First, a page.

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  1. #1
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    Part of a quote I am working on requires (600) 1" diameter drilled holes in 3/4" A36 plate. I am thinking Hougen drill with a Rotobroach.

    I have used Hougen drills in other shops but never on this many holes. I was thinking about buying one of the 904 series.

    Can anyone give me advice on bit life? (How many holes should I expect from each bit?) Also how long you think it may take to drill this many holes?

    Thanks for any advice, SCOTT (fabricator - wanabee machinist)

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    Have never used them but we sharpen them....Iwould think 3 bits should do it if everything is set up right.
    Can you not drill them in a drill press?
    Konrad

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    There are 4 holes each in (150) plates that weigh about 28#/ea.
    Drill press is an option but I would need to pick up a heavier one. Mine is pretty light for that many 1" holes. Plus the extra time to drill pilot holes. I use the Bridgeport for small holes but figure this would be pretty hard on it.

    SCOTT (fabricator - wanabee machinist)

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    600 holes? Whatever you do, make sure you get a drill with power feed if they make them.

  5. #5
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    A couple of years ago, we had a job where we had to drill several hundred holes with the mag drill, using rotobroach bits.
    Mostly 1/2" holes in 5/16" 316 stainless. (and no, we didnt get the magnet to stick to the stainless. the stainless was bigger than the throat of any of my drills or mill, so we made a big bar of 1/2" x 4" flat bar that clamped over the stainless, for the mag to grip to)
    So the holes were smaller, but the material was harder. We were averaging around a hundred holes between resharpenings.

    So I think that Konrads guess of 200 holes is about right, in mild steel. Use coolant/lube, and you can send one to be sharpened while the other one or two is drilling. If you need to do em all in two days, then yeah, you need to buy 3 bits. But if you can stretch it out a bit, you can send bits in to be sharpened, and get away with two bits.

    600 holes doesnt seem worth buying a $5000 drill press to me- we drilled over 6000 holes in stainless on that job, mostly 1/4", using the quill on the bridgeport and a rotary table- it wasnt hard, the machine is doing all the work.

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    If I buy a larger drill press it will not be a $5000- one. Something surplus is more my style. The Hougen however can be picked up new for $800-$900-. Maybe a good excuse to get a useful shop tool?

    1/4" holes would not bother me on the B-P but I have been advised not to use the machine as a drillpress. So I am thinking 1" holes in 3/4" plate would be hard on it. Have I been poorly advised?

    SCOTT (fabricator - wanabee machinist)

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    Scott
    Did you look at HGR in Cleveland? You should be able to get a radial arm drill press for $1500 or so that would work for you. Welding shop can allways use a radial drill. And using your Bridgeport for drilling 600 1" holes would destroy it. Anything over about 5/8 I bore it on a BP unless it was thin stock and I could use a hole saw.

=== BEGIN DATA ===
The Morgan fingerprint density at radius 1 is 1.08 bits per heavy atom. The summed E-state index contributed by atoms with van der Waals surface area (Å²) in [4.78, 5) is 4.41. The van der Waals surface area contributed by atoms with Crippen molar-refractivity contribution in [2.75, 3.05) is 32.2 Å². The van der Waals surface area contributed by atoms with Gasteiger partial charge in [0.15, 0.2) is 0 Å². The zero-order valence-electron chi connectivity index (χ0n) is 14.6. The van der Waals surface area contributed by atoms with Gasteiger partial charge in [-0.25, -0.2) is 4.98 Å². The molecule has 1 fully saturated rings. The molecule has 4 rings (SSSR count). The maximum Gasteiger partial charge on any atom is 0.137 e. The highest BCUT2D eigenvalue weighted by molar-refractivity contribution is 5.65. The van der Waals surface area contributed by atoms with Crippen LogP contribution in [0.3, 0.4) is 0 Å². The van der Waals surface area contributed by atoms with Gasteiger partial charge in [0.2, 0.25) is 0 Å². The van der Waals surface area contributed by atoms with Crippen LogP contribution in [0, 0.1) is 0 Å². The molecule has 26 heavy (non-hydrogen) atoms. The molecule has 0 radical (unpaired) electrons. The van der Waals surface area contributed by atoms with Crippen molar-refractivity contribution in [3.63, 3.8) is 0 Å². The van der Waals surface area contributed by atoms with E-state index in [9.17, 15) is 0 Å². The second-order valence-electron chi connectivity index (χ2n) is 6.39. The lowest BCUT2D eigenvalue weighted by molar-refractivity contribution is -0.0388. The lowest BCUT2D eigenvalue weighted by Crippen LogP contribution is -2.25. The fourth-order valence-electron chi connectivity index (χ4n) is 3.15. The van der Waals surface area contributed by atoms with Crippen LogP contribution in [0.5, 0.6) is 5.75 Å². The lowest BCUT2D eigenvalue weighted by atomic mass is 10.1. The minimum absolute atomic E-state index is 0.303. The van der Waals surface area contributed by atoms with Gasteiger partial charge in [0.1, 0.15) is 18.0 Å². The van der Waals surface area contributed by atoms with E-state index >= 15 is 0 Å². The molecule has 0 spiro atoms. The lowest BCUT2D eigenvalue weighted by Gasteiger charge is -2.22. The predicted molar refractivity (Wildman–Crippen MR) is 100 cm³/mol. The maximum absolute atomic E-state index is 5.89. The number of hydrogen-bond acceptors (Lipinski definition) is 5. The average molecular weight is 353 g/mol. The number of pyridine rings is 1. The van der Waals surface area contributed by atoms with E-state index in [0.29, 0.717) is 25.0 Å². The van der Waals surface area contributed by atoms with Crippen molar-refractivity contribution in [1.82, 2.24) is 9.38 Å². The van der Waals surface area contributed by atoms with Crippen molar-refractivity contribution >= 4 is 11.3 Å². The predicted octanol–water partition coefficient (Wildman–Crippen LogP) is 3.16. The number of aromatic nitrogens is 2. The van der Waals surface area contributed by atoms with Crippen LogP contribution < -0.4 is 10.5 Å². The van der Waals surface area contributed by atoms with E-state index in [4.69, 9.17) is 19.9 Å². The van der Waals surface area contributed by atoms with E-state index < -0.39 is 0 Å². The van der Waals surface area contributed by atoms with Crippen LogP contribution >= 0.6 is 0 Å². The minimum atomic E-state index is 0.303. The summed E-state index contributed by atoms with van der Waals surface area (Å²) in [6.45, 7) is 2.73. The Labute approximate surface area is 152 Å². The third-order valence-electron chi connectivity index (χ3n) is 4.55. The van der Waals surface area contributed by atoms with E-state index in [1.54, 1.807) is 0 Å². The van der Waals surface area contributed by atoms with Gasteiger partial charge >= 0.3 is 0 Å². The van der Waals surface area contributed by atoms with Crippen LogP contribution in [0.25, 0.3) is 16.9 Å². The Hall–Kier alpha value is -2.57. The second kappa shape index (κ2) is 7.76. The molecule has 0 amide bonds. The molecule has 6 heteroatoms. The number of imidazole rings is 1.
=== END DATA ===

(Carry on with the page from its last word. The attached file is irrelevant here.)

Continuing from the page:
Is a Hougen Drill just a mag drill or is it more like a Rotobroach?

    Scott

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    Don't forget to grind the mill scale off the plate where the holes go. It will triple the roto-broach life.

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    Who told you not to use your Bport for a drillpress? What do you think it was made for? trust me that is one great drillpress and with rotabroach cutters 1" holes in steel will be easy,like others said use coolant,grind off the scale,and run it at a slower speed.Rotabroach cutters rule!!

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    Thanks for the advice guys. I think I will bid this at about 5 min per hole and figure 4 cutters.

    I hope I am not shooting myself in the foot.

    I will keep my eyes open for a good deal on a radial drill but until then I think an $800- mag base Hougen would be a handy item for future jobs as well.

    Scott R,
    I see HGR mentioned fairly often. You know where I am. Would that be about 5 or 6 hours from me? Tell me about them and give me contact info.

    Thanks, SCOTT (fabricator - wanabee machinist)

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    Buy the mag drill- you will love having it around.
    There are lots of cases where its MUCH easier to take the drill to the work.
    We often build big steel doors- 4 or 5 feet wide, 9 feet tall, framed with 2" square tube, 1/4" wall- so by the time they are done, they weigh 300-500lbs. Then we want to prehang em in the shop- and inevitably, steel moves when you weld it, so we drill the holes for mounting the hinges with a mag drill- handy, quick, and a whole lot easier than manhandling a 500lb 9 ft long gate.
    Or things that are just too big for the throat of the available drills- sure, a 5 ft. radial drill would be nice- but where I live, they dont go for scrap prices.
    We take the mag drill on job sites all the time too, and there is nothing better for that- we were on a site last month, drilling 9/16" holes in channel 35 feet up, wearing fall protection- nothing but a mag drill could have done that job, but with the rotobroach bits, it was relatively easy.